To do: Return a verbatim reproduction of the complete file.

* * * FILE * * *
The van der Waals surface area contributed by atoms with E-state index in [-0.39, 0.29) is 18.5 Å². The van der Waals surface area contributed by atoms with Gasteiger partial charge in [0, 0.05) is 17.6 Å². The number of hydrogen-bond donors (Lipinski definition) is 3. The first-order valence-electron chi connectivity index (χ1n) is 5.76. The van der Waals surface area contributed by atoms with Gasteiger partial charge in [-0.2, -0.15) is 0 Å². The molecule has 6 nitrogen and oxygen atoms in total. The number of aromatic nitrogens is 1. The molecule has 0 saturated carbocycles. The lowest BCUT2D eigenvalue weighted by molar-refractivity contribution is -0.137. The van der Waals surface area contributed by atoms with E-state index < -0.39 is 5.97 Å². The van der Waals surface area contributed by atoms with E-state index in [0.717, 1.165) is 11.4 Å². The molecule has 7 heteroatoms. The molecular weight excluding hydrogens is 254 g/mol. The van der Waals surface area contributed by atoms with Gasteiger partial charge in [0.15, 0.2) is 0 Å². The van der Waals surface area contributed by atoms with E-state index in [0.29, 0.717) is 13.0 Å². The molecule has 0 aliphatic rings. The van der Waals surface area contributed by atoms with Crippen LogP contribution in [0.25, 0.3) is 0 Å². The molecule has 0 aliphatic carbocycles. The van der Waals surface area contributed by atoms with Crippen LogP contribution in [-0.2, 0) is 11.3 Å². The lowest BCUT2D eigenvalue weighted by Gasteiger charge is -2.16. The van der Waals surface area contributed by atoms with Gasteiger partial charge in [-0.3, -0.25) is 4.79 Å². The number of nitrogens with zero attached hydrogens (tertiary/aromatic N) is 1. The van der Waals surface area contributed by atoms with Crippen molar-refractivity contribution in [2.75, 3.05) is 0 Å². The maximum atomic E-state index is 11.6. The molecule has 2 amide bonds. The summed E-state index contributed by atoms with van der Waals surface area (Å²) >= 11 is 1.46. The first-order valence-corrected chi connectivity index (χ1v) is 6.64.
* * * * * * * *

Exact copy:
The van der Waals surface area contributed by atoms with E-state index in [-0.39, 0.29) is 18.5 Å². The van der Waals surface area contributed by atoms with Gasteiger partial charge in [0, 0.05) is 17.6 Å². The number of hydrogen-bond donors (Lipinski definition) is 3. The first-order valence-electron chi connectivity index (χ1n) is 5.76. The van der Waals surface area contributed by atoms with Gasteiger partial charge in [-0.2, -0.15) is 0 Å². The molecule has 6 nitrogen and oxygen atoms in total. The number of aromatic nitrogens is 1. The molecule has 0 saturated carbocycles. The lowest BCUT2D eigenvalue weighted by molar-refractivity contribution is -0.137. The van der Waals surface area contributed by atoms with E-state index < -0.39 is 5.97 Å². The van der Waals surface area contributed by atoms with E-state index in [0.717, 1.165) is 11.4 Å². The molecule has 7 heteroatoms. The molecular weight excluding hydrogens is 254 g/mol. The van der Waals surface area contributed by atoms with Gasteiger partial charge in [0.15, 0.2) is 0 Å². The van der Waals surface area contributed by atoms with E-state index in [0.29, 0.717) is 13.0 Å². The molecule has 0 aliphatic rings. The van der Waals surface area contributed by atoms with Crippen LogP contribution in [0.25, 0.3) is 0 Å². The molecule has 0 aliphatic carbocycles. The van der Waals surface area contributed by atoms with Crippen LogP contribution in [-0.2, 0) is 11.3 Å². The lowest BCUT2D eigenvalue weighted by Gasteiger charge is -2.16. The van der Waals surface area contributed by atoms with Gasteiger partial charge in [-0.3, -0.25) is 4.79 Å². The number of nitrogens with zero attached hydrogens (tertiary/aromatic N) is 1. The van der Waals surface area contributed by atoms with Crippen molar-refractivity contribution in [2.75, 3.05) is 0 Å². The maximum atomic E-state index is 11.6. The molecule has 2 amide bonds. The summed E-state index contributed by atoms with van der Waals surface area (Å²) >= 11 is 1.46. The first-order valence-corrected chi connectivity index (χ1v) is 6.64.